Quality Oral Health Care through Health Information Technology - 2010

Summary Highlights



Target Population: Medicaid, Pediatric*

Summary: Disparities in access to quality dental care between privately and publicly insured beneficiaries are a well documented and longstanding concern for children in public programs and dentists who could provide their care. The lack of essential dental care results in consequential functional impairments and lost educational opportunities for children. For dentists, the failure to engage in public insurance programs represents lost opportunities to serve a large population that has significant need. It is estimated that fewer than seven percent of primary care dentists’ patients are Medicaid, compared to 28.5 percent of pediatric physicians’ patients. Far fewer dentists than pediatricians participate in Medicaid, with roughly 20 percent of dentists and 89.5 percent of pediatricians participating.

New federal incentives created by the American Recovery and Reinvestment Act of 2009 and its Health Information Technology for Economic and Clinical Health Act provisions are designed to engage health care providers in developing and implementing health information technology (IT) and health information exchange in ways that can improve access and quality of essential health services. These tools promise to expand and improve care, enhance reporting and accountability, engage patients in their own wellness, create virtual networks of providers, expand dentists’ linkages to primary health care, and in the use of clinical guidelines and protocols.

While data are limited, it appears that dentistry lags behind medicine in adopting health IT and benefiting from the implementation and meaningful use of health IT systems. One key barrier is the absence of certified dental IT software that meets meaningful use criteria. As a result, vendors should accelerate efforts to create electronic health record and electronic dental record applications for dentists to meet these requirements.

Now that providers must meet a minimum Medicaid patient volume threshold of 30 percent in order to qualify for Medicaid meaningful use incentive payments, dentists may be encouraged to provide dental care to Medicaid insured children who receive inadequate oral health care.

This project is helping to identify the impact of meaningful use incentive payments on dentists serving Medicaid-eligible children and how these payments might expand access to quality oral health care for children enrolled in Medicaid and/or the Children’s Health Insurance Program (CHIP). This project offers a valuable opportunity to bring together individuals in various disciplines to offer recommendations for ways in which health IT, payment incentives, Medicaid, and the children’s oral health fields can work together to better provide access to oral health care for low-income children.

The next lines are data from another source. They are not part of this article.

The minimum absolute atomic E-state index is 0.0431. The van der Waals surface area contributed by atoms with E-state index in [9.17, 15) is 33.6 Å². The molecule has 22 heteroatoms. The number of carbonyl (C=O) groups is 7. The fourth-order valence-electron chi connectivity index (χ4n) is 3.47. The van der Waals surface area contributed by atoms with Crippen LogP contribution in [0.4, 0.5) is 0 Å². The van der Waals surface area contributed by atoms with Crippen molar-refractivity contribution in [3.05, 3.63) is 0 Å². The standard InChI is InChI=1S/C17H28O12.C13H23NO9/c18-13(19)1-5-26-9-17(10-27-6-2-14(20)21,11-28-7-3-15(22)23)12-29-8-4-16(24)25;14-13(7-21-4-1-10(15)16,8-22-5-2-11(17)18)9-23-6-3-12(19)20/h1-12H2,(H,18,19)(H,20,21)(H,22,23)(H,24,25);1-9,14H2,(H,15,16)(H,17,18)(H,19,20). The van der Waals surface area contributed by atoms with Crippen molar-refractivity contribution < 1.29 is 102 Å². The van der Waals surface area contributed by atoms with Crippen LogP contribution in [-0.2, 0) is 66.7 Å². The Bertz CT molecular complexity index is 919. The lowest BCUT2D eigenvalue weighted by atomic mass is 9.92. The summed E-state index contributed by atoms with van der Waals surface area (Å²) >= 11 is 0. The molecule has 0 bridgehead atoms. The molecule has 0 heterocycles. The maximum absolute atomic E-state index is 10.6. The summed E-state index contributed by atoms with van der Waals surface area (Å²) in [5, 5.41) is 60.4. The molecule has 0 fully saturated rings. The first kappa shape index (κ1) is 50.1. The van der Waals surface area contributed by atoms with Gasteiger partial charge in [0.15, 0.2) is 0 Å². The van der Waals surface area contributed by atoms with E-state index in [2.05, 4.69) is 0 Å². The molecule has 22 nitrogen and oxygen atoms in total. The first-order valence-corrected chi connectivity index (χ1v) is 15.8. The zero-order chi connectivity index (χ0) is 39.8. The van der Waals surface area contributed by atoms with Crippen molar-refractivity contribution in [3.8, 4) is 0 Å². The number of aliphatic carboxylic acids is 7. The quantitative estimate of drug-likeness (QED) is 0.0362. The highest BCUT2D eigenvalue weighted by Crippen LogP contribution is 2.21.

Project Objectives

  • Develop a Background Report on Health IT and Dentistry for the Expert Panel Meeting. (Achieved)
  • Invite participants and convene an Expert Panel Meeting. (Achieved)
  • Produce a final report and PowerPoint presentation. (Upcoming)

2010 Activities: The team completed an extensive literature review and produced the Background Report for the Expert Panel Meeting. Panel members were identified and invited to a meeting to be held in 2011 and the team coordinated logistical tasks to successfully convene the meeting.

Preliminary Impact and Findings: The Background Paper is meant to form the foundation for discussion at an Expert Panel Meeting on ways that health IT might be developed for dentistry and improve access to quality oral health care for Medicaid and CHIP enrollees. The literature review and discussions with various stakeholders in preparation of this paper allowed the team to determine the following gaps and issues to be addressed by the expert panel:

  • Might the Meaningful Use Incentive payments serve as an incentive for providers to serve Medicaid and CHIP children?
  • Might the functionalities of health IT increase access to oral health care for Medicaid and CHIP enrollees by making this population more attractive to dentists?
  • Might the functionalities of health IT increase access to oral health care for Medicaid and CHIP enrollees by helping this population find oral health providers and understand the importance of quality oral health care?

Strategic Goal: Develop and disseminate health IT evidence and evidence-based tools to support patient-centered care, the coordination of care across transitions in care settings, and the use of electronic exchange of health information to improve quality of care.

Business Goal: Synthesis and Dissemination

* AHRQ Priority Population.